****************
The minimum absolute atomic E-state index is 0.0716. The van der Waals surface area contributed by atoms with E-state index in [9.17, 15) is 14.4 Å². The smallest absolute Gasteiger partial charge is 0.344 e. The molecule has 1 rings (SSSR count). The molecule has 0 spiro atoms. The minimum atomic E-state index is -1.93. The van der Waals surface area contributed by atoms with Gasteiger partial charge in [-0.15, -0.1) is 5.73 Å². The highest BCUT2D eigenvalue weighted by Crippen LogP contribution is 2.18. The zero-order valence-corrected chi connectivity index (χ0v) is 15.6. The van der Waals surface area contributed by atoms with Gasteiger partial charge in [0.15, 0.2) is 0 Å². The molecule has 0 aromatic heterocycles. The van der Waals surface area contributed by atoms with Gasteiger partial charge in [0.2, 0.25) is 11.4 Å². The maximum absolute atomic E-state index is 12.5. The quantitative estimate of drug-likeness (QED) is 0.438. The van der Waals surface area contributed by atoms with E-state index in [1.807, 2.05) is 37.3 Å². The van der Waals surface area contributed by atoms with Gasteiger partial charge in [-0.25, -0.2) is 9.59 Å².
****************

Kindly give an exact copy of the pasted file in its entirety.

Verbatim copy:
The minimum absolute atomic E-state index is 0.0716. The van der Waals surface area contributed by atoms with E-state index in [9.17, 15) is 14.4 Å². The smallest absolute Gasteiger partial charge is 0.344 e. The molecule has 1 rings (SSSR count). The molecule has 0 spiro atoms. The minimum atomic E-state index is -1.93. The van der Waals surface area contributed by atoms with Gasteiger partial charge in [-0.15, -0.1) is 5.73 Å². The highest BCUT2D eigenvalue weighted by Crippen LogP contribution is 2.18. The zero-order valence-corrected chi connectivity index (χ0v) is 15.6. The van der Waals surface area contributed by atoms with Gasteiger partial charge in [0.15, 0.2) is 0 Å². The molecule has 0 aromatic heterocycles. The van der Waals surface area contributed by atoms with Gasteiger partial charge in [0.2, 0.25) is 11.4 Å². The maximum absolute atomic E-state index is 12.5. The quantitative estimate of drug-likeness (QED) is 0.438. The van der Waals surface area contributed by atoms with E-state index in [1.807, 2.05) is 37.3 Å². The van der Waals surface area contributed by atoms with Gasteiger partial charge in [-0.25, -0.2) is 9.59 Å².